Film Review: The Godfather Coda: The Death of Michael Corleone
The Godfather Coda: The Death of Michael Corleone
Director: Francis Ford Coppola
In Theaters, on Streaming and Disc: 12.08
Sofia Coppola must be thinking, “Just when I think I’m out, they pull me back in!”
It was 30 years ago this Christmas that critics and audiences first unwrapped The Godfather Part III and collectively asked if anyone saved the receipt. It’s a movie that gets better on a second viewing, but so is Waterworld. When you go in with greatly lowered expectations and brace yourself for the most cringe-inducing moments, you find that something you thought was terrible is actually just really not great.
The Godfather Coda: The Death of Michael Corleone is the title that director Francis Ford Coppola originally intended, and his new presentation of the film is a remarkable achievement in getting people worked up to be brutally disappointed by the same movie twice.
The year is 1979, and Michael Corleone (Al Pacino) isn’t getting any younger. More, he finds that being the head of the Corleone crime family—a job he never wanted—isn’t getting any easier. He has just brokered a huge deal with Archbishop Gilday (Donal Donnelly) to help the Catholic church with some debts, and he is now trying to go legit. But a very powerful mafioso, Don Antibello (Eli Wallach), isn’t eager to let such a powerful and wealthy family just slip away from Cosa Nostra. Complicating matters even further is Michael’s illegitimate nephew, Vincent Mancini (Andy Garcia), who not only wants a piece of the family’s criminal empire, but of Michael’s daughter, Mary (Sofia Coppola). Schemings and machinations within the mob and the church prove the old adage, “You can fool some of the Papal some of the time … ” to still be true, and Michael must try to preserve the family legacy while hopefully finding personal redemption.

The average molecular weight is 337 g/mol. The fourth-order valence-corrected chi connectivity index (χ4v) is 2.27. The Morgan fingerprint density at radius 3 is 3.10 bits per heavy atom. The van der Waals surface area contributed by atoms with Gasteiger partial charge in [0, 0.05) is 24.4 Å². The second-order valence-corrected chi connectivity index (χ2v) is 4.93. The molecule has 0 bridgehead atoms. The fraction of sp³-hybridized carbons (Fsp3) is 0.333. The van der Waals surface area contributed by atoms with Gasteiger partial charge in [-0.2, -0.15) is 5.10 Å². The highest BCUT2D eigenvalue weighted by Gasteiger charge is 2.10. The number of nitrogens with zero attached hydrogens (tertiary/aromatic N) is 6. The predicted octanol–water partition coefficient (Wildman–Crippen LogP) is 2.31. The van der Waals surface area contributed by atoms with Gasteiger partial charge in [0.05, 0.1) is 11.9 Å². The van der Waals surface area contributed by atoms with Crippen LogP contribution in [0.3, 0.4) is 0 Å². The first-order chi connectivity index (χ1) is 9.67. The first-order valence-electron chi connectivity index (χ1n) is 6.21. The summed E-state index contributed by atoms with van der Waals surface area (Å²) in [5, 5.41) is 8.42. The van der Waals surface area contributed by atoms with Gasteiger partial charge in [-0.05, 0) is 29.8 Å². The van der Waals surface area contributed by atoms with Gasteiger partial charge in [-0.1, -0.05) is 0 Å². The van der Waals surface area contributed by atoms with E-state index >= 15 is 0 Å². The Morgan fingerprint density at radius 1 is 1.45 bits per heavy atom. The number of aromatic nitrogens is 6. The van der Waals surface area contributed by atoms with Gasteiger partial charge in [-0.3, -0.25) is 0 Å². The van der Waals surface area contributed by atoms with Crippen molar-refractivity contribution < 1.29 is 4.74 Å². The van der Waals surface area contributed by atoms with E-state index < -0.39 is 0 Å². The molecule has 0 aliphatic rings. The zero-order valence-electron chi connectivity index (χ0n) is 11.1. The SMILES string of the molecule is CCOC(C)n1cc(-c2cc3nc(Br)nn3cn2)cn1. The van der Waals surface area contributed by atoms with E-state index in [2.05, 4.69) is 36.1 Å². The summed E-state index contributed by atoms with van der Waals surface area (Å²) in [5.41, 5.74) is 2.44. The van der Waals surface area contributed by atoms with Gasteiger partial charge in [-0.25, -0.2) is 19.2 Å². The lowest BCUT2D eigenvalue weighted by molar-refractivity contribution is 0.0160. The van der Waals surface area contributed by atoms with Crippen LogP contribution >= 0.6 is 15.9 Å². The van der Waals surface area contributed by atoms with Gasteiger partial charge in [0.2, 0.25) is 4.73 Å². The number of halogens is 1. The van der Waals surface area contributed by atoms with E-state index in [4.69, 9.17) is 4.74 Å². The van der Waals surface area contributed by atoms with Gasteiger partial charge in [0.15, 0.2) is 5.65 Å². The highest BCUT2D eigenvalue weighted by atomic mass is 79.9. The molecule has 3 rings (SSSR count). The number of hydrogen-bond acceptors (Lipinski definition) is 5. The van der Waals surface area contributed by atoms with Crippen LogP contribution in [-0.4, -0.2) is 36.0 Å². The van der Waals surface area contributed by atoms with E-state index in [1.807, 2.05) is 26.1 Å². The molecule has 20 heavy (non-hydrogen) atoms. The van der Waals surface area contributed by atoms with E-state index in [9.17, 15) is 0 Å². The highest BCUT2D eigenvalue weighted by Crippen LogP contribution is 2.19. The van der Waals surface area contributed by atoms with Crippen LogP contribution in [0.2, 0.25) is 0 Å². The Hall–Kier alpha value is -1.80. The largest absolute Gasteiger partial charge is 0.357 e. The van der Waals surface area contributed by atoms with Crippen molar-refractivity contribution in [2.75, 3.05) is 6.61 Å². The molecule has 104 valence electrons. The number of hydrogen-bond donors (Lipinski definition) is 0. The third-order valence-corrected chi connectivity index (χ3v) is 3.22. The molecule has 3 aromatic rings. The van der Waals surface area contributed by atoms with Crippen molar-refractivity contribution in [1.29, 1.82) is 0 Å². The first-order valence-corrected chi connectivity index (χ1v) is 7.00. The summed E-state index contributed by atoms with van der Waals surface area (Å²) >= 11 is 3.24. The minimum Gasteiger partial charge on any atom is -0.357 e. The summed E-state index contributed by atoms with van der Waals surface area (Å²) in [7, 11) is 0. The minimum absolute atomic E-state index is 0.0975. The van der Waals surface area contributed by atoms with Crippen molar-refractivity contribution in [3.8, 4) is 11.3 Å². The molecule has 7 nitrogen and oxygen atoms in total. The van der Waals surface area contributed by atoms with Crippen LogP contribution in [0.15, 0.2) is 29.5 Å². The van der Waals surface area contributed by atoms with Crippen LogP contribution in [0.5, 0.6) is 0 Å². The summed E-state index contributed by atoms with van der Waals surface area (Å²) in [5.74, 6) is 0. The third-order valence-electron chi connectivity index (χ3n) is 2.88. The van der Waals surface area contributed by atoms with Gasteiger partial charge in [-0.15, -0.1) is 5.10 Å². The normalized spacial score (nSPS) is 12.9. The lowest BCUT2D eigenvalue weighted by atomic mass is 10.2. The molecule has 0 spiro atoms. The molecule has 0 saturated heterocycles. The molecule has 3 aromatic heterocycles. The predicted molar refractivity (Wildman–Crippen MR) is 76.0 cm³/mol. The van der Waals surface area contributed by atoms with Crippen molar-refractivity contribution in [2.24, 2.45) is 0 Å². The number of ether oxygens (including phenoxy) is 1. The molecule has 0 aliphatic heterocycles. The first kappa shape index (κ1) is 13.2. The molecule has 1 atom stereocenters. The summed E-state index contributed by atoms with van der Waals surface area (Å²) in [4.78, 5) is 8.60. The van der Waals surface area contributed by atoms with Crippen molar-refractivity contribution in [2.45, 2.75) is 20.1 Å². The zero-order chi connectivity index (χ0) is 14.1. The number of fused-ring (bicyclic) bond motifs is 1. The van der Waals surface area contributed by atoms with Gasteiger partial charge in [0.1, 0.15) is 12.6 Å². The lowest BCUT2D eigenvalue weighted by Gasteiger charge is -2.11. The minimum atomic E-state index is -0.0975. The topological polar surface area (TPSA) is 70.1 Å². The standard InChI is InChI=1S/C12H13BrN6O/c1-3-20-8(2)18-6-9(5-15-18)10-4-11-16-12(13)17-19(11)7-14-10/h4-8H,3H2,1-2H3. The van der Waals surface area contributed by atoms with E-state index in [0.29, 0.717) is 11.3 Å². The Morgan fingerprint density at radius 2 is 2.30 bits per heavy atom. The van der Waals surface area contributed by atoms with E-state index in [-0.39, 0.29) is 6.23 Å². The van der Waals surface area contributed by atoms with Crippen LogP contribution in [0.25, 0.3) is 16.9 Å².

This updated version is touted as having a new opening and a new ending, though “slightly fiddled-with opening and ending” would be more accurate. But there’s a lot about the original film that actually did work: There’s an overtly Shakespearean quality to the story that really appeals to me, Pacino’s performance is a huge treat, and I’ve always felt that Talia Shire, the too-often overlooked Corleone and Coppola, has some really nice moments. Garcia smolders in his Oscar-nominated role, except for when he’s tasked with the enormous burden of trying to make a less-than-convincing love story work opposite a partner that simply can’t act.
As a big fan of Sofia Coppola the director—if you have AppleTV+, you need to watch On The Rocks—but while some may look on more kindly because of her evolution into a great director, the failure was never hers. Having never aspired to being an actress, it was and still is her father’s failure for putting her in this crucial role. The new version of the film is almost 12 minutes shorter, and he does trim down some of her scenes, but he leaves the most infamous one—the one that the Gilmore Girls watch over and over—completely intact. It’s a crucial moment, and I wasn’t expecting it to be gone completely, but some judicious editing could have dulled the blunt force trauma of just how laughably bad it is. Mary is meant to be a classic tragic character in the vein of Ophelia or Cordelia, and the unfortunate fact is that the enormous drag factor of the performance will forever bring down the film.
The prospect of a “new ending” tantalized me with the idea of not only fixing that scene, but also the groan-inducing shot of Michael as an “old man” putting on a hat to partially conceal the thrift-store-clearance-sale gray Halloween mad scientist wig. While I understand that the director’s intent was to recut the movie the way he wanted without shooting anything new, and that the prospect of shooting anything without the cinematographer (the late, great Gordon Willis), may have been distasteful, I just can’t accept the idea that hundreds of millions are being spent on an even more expensive and very likely no better—quite probably even worse—new cut of Justice League, but we can’t get just one little insert close-up of Pacino at his current age to properly put a button on one of the greatest cinematic sagas of all time.
To summarize, the bad news is that The Godfather Coda: The Death of Michael Corleone doesn’t succeed in turning The Godfather, Part III into a great film—that can’t possibly be done with only the existing footage. The good news is that it was never a truly terrible one in the first place, just a disappointing one. It’s one of many not-entirely-satisfying threequels that have been made, and whichever version you prefer, it’s a part of movie history and we don’t need to pretend it never happened. – Patrick Gibbs